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Why would you want chopsticks that deliver an electric shock to your tongue?

Answer: To make your food taste saltier.

Many who have tried to eat healthier have experienced this conundrum — healthier food doesn’t usually taste as good, often because it’s low in things like salt and sugar. But what if you could trick yourself into thinking that it had more of these tastier elements, even when it didn’t?

That was the theory behind the chopsticks recently developed in Japan by researchers from the Yoshinori Miyashita Laboratory of the Department of Advanced Media Science, Meiji University, and Japanese food producer Kirin. A metal tip on one of the chopsticks delivers a very mild electric current when it comes into contact with the user’s tongue. This enhances the salty and umami flavors (also known as the good ones) on the user's taste buds by affecting the ions in sodium chloride and monosodium glutamate.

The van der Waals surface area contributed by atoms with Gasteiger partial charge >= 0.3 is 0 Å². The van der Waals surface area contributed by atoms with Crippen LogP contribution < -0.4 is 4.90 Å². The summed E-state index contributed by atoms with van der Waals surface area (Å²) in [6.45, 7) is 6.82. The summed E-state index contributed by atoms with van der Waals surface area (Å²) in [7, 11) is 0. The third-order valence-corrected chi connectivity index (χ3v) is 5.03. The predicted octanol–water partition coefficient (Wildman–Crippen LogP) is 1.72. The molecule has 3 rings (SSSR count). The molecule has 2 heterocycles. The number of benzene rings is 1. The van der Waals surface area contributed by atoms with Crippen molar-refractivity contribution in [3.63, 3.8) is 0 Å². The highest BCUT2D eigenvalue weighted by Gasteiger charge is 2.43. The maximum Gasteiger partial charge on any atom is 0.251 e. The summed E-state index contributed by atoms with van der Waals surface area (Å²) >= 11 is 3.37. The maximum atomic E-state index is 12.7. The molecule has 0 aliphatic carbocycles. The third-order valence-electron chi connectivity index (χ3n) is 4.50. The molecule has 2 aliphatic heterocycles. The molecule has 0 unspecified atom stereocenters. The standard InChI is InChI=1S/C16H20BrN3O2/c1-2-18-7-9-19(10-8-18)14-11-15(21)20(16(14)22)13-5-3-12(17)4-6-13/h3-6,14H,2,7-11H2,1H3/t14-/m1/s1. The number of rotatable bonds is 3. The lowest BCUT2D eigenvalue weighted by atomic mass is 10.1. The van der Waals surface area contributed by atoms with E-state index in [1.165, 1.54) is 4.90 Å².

In other words, the chopsticks fool you into thinking your food tastes better than it actually does. They increased the salty flavor of food by almost 1.5 times in a trial, meaning that the salt in a dish could be reduced by 30 percent without the consumer knowing if they ate it with the chopsticks.